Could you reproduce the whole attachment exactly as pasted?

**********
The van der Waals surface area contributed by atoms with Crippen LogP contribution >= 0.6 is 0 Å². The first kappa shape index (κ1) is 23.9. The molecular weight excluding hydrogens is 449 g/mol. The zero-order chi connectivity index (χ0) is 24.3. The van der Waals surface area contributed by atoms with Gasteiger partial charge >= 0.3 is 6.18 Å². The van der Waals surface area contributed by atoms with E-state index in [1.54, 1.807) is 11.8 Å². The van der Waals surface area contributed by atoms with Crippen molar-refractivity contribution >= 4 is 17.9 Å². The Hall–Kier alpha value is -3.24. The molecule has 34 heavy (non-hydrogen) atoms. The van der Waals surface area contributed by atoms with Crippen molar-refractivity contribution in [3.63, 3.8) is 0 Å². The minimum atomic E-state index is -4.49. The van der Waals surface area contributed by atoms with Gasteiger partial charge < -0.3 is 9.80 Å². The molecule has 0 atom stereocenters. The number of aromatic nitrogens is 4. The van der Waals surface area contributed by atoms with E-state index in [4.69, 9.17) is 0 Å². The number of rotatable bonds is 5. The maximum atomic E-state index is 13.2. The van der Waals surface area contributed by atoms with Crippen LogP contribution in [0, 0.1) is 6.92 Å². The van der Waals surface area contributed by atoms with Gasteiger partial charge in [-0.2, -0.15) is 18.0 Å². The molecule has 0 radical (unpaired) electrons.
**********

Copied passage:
The van der Waals surface area contributed by atoms with Crippen LogP contribution >= 0.6 is 0 Å². The first kappa shape index (κ1) is 23.9. The molecular weight excluding hydrogens is 449 g/mol. The zero-order chi connectivity index (χ0) is 24.3. The van der Waals surface area contributed by atoms with Gasteiger partial charge >= 0.3 is 6.18 Å². The van der Waals surface area contributed by atoms with E-state index in [1.54, 1.807) is 11.8 Å². The van der Waals surface area contributed by atoms with Crippen molar-refractivity contribution >= 4 is 17.9 Å². The Hall–Kier alpha value is -3.24. The molecule has 34 heavy (non-hydrogen) atoms. The van der Waals surface area contributed by atoms with Crippen molar-refractivity contribution in [3.63, 3.8) is 0 Å². The minimum atomic E-state index is -4.49. The van der Waals surface area contributed by atoms with Gasteiger partial charge < -0.3 is 9.80 Å². The molecule has 0 atom stereocenters. The number of aromatic nitrogens is 4. The van der Waals surface area contributed by atoms with E-state index in [4.69, 9.17) is 0 Å². The number of rotatable bonds is 5. The maximum atomic E-state index is 13.2. The van der Waals surface area contributed by atoms with Crippen LogP contribution in [0, 0.1) is 6.92 Å². The van der Waals surface area contributed by atoms with Gasteiger partial charge in [-0.2, -0.15) is 18.0 Å². The molecule has 0 radical (unpaired) electrons.